Halley Feiffer’s The Pain of My Belligerence is the kind of deeply personal play that’s absolutely no fun to criticize. Unfortunately, it’s also no fun to sit through. Feiffer is certainly stripping herself down both off- and onstage: She also stars in this story about a young woman whose life is derailed by Lyme disease and by an outrageously toxic relationship, circumstances modified from her own experience. But her vulnerability, though it might have stemmed from a personal awakening, doesn’t translate into a broader theatrical revelation. The play, for all its attempts at courageous self-exposure, feels sour and on-the-nose.
The bulky heavy-handedness of its title turns out to be a giveaway. Billed as a “harrowing comedy,” Pain is more of a cringey grind, even at its brief 75 minutes. We begin in an upscale Japanese restaurant, where Cat (Feiffer), a “tack-sharp and ambitious” journalist is on a first date with slick, tattooed Guy (Hamish Linklater), one of the entrepreneurs behind the fancy eatery where they sit. I know Cat is those adjectives because the play’s marketing blurb tells me so, and because she writes for The New Yorker. But mostly, the audience is asked to take any preexisting personality Cat might have had on faith, because by the time we meet her with Guy, she’s a blushing, self-deprecating cliché, all bashful cutesiness and half-hearted attempts to assert her own intelligence in the face of his aggressive, mercurial charisma. And yes, she’s supposed to be this way — Feiffer wants to investigate how women become complicit in their own denigration, how certain kinds of misogyny can be dangerously magnetic — but the play’s tone is so frantic, its characters so overstated that we’re deprived of the chance to feel for either of these humans before being immediately put off by them.
“I’m the devil … I’m a sociopath … I’m evil, a serial killer, a monster,” Guy tells Cat repeatedly throughout their flirtation, jumping between chuckling hilarity and serious menace. “Almost forgot,” he adds, “I’m also profoundly mentally ill.” Guy — who also interrupts Cat, belittles her, tells her to shut up, grabs her face, invades her space, calls her beautiful as a trump card, listens to nothing she says, and bites her during the play’s first scene — is giving voice to all the implications of a charming abuser’s behavior, except that there’s nothing actually charming about him. We’re supposed to laugh, and some of the audience does, but the scenario is so exaggerated that the laughter feels gross: either creepy, if you somehow aren’t keyed into the scene’s nastiness, or self-congratulatory if you are. Perhaps it’s cathartic for some, but I couldn’t find my way past a kind of discontented shrug: Good for us — we can all see how horrific this man is. What we can’t really see is a Guy who’s more than a satanic caricature — or a Cat who had identity and integrity before the arrival of this man — and without those, why should we care? The kind of cruelty and complicity Feiffer’s trying to talk about are insidious, but her play makes them ineffectually obvious.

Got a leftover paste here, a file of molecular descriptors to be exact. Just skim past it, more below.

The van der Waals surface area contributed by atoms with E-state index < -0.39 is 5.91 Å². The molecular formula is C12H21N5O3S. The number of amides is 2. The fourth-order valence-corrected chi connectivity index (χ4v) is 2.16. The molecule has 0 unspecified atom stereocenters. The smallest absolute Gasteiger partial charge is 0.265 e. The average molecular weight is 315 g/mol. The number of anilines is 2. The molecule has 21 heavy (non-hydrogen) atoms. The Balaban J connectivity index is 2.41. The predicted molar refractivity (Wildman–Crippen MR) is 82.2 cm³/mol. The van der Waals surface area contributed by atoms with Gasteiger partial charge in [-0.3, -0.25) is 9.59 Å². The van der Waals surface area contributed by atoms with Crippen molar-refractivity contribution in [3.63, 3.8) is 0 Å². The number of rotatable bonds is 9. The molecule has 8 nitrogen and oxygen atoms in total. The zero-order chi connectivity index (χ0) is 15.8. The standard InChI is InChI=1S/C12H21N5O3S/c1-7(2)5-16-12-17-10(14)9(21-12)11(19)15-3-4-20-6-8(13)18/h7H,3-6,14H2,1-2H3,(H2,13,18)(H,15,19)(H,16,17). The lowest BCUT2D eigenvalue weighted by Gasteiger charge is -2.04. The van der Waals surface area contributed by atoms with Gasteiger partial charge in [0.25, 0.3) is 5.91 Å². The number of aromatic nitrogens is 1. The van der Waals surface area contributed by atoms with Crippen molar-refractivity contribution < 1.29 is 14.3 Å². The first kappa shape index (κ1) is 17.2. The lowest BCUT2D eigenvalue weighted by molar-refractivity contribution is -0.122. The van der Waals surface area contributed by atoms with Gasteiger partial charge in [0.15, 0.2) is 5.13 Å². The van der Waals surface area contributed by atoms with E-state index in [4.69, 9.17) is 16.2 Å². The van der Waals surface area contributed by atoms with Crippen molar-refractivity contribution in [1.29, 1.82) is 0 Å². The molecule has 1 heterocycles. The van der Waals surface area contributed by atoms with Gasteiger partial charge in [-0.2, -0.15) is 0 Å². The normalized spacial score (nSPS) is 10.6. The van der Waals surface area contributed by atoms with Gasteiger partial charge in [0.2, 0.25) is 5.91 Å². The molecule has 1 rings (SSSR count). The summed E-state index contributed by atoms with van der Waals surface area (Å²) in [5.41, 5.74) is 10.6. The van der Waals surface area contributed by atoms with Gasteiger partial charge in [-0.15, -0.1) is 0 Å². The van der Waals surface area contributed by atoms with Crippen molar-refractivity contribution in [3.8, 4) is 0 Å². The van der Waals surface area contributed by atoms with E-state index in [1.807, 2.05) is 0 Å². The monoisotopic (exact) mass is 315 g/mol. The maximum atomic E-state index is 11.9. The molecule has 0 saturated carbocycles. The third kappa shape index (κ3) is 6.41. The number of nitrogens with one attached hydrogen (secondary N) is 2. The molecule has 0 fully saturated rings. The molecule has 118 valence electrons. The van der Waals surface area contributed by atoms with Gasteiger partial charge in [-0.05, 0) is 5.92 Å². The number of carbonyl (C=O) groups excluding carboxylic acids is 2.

Cat and Guy get a bit more dimension as the play progresses, but the aftertaste of Pain’s first scene is lingering and bitter. It hangs around as we watch the couple four years after their first date, when Cat is debilitated by Lyme disease, professionally washed up, and still clinging to her rakish lover who, totally unsurprisingly, is married with kids. (She’s bitten by the tick in Scene 1, so she gets two crippling diseases at once.) The play spans eight years, with each scene taking place on the eve of an election — hopeful 2012, devastating 2016, and scary, as-yet-unknown 2020 — and by the end, Guy’s wife, Yuki (Vanessa Kai), has entered the action. Kai is elegant and self-assured, but the particular brand of elegant self-assurance she’s being given to play feels like another cliché: the knowing and long-suffering but sophisticated and unflustered wife of the demonic serial adulterer.
Feiffer’s trying to pick apart the types in her play, but the types themselves push back, remaining depressingly tropey despite the attempt at underlying humanity. And in the end, the excruciating baby steps that Cat finally manages to make are undermined by director Trip Cullman’s staging on Mark Wendland’s modular, wood-planked set. Cat needs a real exit — some kind of new and striking way out of the space that signals the long overdue breaking of some really deep, really poisonous patterns. But Cullman doesn’t quite solve the play’s culminating physical gesture, and so the possibility of catharsis again dies on the vine. The Pain of My Belligerence wants to be a play about growth, about how much it hurts to change, but in its queasy blend of the parodic and the personal, it stalls out, never really taking us much of anywhere.
The Pain of My Belligerence is at Playwrights Horizons through May 12.